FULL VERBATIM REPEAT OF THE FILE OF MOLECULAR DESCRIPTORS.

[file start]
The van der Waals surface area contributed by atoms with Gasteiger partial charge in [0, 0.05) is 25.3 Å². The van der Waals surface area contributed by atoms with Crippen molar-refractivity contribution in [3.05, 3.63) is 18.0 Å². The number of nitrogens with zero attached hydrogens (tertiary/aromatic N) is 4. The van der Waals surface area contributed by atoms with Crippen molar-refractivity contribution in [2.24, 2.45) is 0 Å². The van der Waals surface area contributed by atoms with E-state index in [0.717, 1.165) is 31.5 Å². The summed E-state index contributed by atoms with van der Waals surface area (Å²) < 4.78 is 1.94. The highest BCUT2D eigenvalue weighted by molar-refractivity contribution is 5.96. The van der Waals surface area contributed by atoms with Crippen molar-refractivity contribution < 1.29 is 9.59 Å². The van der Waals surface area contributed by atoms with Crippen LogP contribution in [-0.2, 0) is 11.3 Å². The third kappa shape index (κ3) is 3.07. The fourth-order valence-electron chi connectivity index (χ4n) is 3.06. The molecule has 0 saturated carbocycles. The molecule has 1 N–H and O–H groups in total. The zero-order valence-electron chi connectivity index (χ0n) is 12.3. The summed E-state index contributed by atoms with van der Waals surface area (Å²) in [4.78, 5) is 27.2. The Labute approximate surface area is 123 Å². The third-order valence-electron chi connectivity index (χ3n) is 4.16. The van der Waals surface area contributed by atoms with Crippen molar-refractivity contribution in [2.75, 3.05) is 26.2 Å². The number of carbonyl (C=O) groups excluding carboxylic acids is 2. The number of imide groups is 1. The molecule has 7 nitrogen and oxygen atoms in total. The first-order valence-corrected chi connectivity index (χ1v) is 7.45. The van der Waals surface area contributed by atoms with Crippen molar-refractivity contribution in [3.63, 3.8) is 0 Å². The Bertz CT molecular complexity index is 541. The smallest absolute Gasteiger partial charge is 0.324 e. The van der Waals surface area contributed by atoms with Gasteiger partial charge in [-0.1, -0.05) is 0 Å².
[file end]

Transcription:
The van der Waals surface area contributed by atoms with Gasteiger partial charge in [0, 0.05) is 25.3 Å². The van der Waals surface area contributed by atoms with Crippen molar-refractivity contribution in [3.05, 3.63) is 18.0 Å². The number of nitrogens with zero attached hydrogens (tertiary/aromatic N) is 4. The van der Waals surface area contributed by atoms with Crippen molar-refractivity contribution in [2.24, 2.45) is 0 Å². The van der Waals surface area contributed by atoms with E-state index in [0.717, 1.165) is 31.5 Å². The summed E-state index contributed by atoms with van der Waals surface area (Å²) < 4.78 is 1.94. The highest BCUT2D eigenvalue weighted by molar-refractivity contribution is 5.96. The van der Waals surface area contributed by atoms with Crippen molar-refractivity contribution < 1.29 is 9.59 Å². The van der Waals surface area contributed by atoms with Crippen LogP contribution in [-0.2, 0) is 11.3 Å². The third kappa shape index (κ3) is 3.07. The fourth-order valence-electron chi connectivity index (χ4n) is 3.06. The molecule has 0 saturated carbocycles. The molecule has 1 N–H and O–H groups in total. The zero-order valence-electron chi connectivity index (χ0n) is 12.3. The summed E-state index contributed by atoms with van der Waals surface area (Å²) in [4.78, 5) is 27.2. The Labute approximate surface area is 123 Å². The third-order valence-electron chi connectivity index (χ3n) is 4.16. The van der Waals surface area contributed by atoms with Crippen molar-refractivity contribution in [2.75, 3.05) is 26.2 Å². The number of carbonyl (C=O) groups excluding carboxylic acids is 2. The number of imide groups is 1. The molecule has 7 nitrogen and oxygen atoms in total. The first-order valence-corrected chi connectivity index (χ1v) is 7.45. The van der Waals surface area contributed by atoms with Crippen molar-refractivity contribution in [3.63, 3.8) is 0 Å². The Bertz CT molecular complexity index is 541. The smallest absolute Gasteiger partial charge is 0.324 e. The van der Waals surface area contributed by atoms with Gasteiger partial charge in [-0.1, -0.05) is 0 Å².